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#24934 - 06/11/12 12:27 PM Re: Bears [Re: Steve C]
MooseTracks Offline


Registered: 11/02/09
Posts: 582
Loc: Bishop, CA, United States
Bear face-palm...




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#24937 - 06/11/12 12:45 PM Re: Bears [Re: MooseTracks]
quillansculpture Offline


Registered: 11/13/09
Posts: 564
Loc: Murrieta, CA
Really, really scary................

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#24942 - 06/11/12 01:24 PM Re: Bears [Re: quillansculpture]
SierraNevada Offline


Registered: 09/05/11
Posts: 1145
Loc: NorCal
How cute, little bear cubs playing. I'll follow my instinct and stay away, thanks. You don't have to be afraid of bears to use common sense. If someone wants to do a science experiment and get between these cute little cubs and Momma, let us know how it goes.

This one happened last July 2011. The lady didn't die, so the statistics don't need to be updated.

Haas had initially tried to sprint away from the angry mother bear after accidentally coming between the animal and her two cubs while jogging the trail. But she soon realized that was the wrong tactic. "I looked behind me, and she was right behind me,'' Haas said. "I realized running from wild animals is the worst thing you can do.''

The bear chased her down from behind, slashing her chest and left arm with its claws when Haas turned around. No one on the trail heard her screams, so it was up to Haas to extricate herself from the situation.

http://today.msnbc.msn.com/id/43969162/n...e/#.T9ZSSMWwXpw

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#24951 - 06/11/12 03:57 PM Re: Bears [Re: Ken]
saltydog Offline


Registered: 02/03/11
Posts: 1566
Loc: Valley Ford CA!!!!
Originally Posted By: Ken

but the assertion by the scientist, that there has never been a documented attack of a mother black bear in defense of cubs is something you don't accept.....is not a rejection?


That was not the gentleman's assertion. The assertion was that there has never been a documented death, and that attacks are rare, meaning that attacks occur. Just none severe enough to cause death.

Which is a far less radical and completely plausible statement.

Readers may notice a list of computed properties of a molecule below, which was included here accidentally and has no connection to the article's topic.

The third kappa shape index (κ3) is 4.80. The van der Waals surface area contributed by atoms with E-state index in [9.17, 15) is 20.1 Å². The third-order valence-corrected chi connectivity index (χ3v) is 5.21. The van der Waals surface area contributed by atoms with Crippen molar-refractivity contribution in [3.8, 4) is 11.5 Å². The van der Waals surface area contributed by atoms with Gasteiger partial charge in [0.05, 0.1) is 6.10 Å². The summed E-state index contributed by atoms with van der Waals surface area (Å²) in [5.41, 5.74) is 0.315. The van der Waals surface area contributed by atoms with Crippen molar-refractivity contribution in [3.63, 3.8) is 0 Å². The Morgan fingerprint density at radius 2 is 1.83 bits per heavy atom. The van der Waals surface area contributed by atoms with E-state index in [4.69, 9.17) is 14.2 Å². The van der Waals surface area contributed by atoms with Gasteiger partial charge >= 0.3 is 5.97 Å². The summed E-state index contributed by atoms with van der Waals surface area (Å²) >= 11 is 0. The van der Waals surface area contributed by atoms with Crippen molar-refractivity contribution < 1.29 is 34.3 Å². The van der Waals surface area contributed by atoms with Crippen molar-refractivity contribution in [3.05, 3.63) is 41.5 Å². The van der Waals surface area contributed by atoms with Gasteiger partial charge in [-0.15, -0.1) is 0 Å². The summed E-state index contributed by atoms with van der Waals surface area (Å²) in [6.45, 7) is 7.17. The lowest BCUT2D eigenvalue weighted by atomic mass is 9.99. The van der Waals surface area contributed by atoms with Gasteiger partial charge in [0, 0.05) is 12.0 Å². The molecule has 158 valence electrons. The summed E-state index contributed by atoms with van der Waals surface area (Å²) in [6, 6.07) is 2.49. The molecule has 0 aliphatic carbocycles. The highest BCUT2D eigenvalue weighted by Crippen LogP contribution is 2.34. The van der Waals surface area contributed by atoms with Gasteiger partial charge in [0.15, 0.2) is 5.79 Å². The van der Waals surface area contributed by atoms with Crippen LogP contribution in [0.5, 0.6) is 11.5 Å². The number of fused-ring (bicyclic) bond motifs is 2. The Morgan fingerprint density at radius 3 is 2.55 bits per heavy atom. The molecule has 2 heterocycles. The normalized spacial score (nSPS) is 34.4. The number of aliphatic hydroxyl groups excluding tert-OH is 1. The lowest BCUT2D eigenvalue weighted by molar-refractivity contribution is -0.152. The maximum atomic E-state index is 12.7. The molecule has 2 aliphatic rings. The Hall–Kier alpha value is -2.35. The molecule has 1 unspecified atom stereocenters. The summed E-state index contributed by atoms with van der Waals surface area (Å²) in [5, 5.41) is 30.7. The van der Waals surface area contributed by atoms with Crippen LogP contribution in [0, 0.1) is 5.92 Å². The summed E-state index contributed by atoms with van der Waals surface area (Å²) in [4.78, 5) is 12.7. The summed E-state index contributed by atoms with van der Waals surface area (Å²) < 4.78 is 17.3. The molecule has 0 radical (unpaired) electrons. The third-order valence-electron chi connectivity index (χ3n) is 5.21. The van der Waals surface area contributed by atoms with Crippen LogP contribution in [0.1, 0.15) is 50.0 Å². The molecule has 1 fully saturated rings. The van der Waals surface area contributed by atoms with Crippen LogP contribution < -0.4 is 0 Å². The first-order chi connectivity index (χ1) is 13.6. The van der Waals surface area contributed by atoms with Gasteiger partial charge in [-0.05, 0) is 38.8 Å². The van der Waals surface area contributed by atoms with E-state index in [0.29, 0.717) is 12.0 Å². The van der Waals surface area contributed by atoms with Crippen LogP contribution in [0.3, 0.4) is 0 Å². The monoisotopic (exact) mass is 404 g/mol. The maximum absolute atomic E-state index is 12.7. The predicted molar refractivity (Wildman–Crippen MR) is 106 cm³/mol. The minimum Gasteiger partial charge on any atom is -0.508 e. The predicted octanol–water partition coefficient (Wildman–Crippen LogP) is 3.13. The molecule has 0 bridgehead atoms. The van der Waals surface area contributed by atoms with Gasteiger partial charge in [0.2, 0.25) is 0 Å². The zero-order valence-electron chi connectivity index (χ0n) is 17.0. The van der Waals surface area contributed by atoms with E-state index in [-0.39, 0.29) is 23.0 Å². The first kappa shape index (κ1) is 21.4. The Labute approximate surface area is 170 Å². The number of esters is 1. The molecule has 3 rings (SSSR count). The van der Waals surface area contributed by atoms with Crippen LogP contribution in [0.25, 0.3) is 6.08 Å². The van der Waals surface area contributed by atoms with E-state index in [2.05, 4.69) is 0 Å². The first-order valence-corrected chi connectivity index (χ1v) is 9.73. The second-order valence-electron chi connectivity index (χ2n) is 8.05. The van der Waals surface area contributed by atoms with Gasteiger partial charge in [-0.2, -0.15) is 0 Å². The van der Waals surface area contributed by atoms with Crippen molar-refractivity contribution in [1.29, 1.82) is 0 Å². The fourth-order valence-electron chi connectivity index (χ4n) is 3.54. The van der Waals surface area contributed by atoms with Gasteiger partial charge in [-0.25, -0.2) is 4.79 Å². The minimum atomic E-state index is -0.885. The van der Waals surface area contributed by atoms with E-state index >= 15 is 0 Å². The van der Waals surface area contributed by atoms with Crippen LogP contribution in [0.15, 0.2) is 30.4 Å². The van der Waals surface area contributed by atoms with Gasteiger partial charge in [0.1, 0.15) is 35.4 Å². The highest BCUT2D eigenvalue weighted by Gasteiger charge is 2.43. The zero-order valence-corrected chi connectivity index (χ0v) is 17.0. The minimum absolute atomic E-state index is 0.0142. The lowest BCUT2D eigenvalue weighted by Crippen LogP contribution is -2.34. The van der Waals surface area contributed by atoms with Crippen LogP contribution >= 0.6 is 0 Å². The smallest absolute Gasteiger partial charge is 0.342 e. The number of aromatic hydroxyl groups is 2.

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#24955 - 06/11/12 04:37 PM Re: Bears [Re: SierraNevada]
quillansculpture Offline


Registered: 11/13/09
Posts: 564
Loc: Murrieta, CA
Okay.... SierraNevada, if you thought THAT was cute....

I guess the bear thing is just a bit silly (to me). I've had 'em walk within feet of me, but most just run away. Mostly just a nuisance, and it's usually irresponsible hikers and fishermen that are the problem at the Portal (leaving dead fish and guts in open containers or just on the shores, not closing the bear boxes, leaving food in the vehicles and leaving packs out in the open.)

Black Bear attacks and deaths??? Again, kind of a reach. If you want to do a study, compare the amount of people killed on the 395 in auto accidents to Black Bear attacks in the entire North American region. Much more dangerous of a proposition just to get to Lone Pine than bears actually standing ground and attacking. Just my opinion, but I've seen what an accident can do on the 395...... just haven't seen anyone hurt by a bear.



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#24956 - 06/11/12 04:39 PM Re: Bears [Re: saltydog]
amg Offline


Registered: 04/03/12
Posts: 18
Loc: los angeles
Originally Posted By: saltydog
The fact that it happens at all, however, would seem to argue against allowing a 4-year old to get anywhere near a cub.


Not sure who would let a 4-year old near pepper spray, let alone a bear cub.

Thinking about it, it's probably a good thing that bear spray is illegal in Yosemite, at least in the valley. I have visions of panicked campers accidentally pepper-spraying neighboring campsites on a regular basis.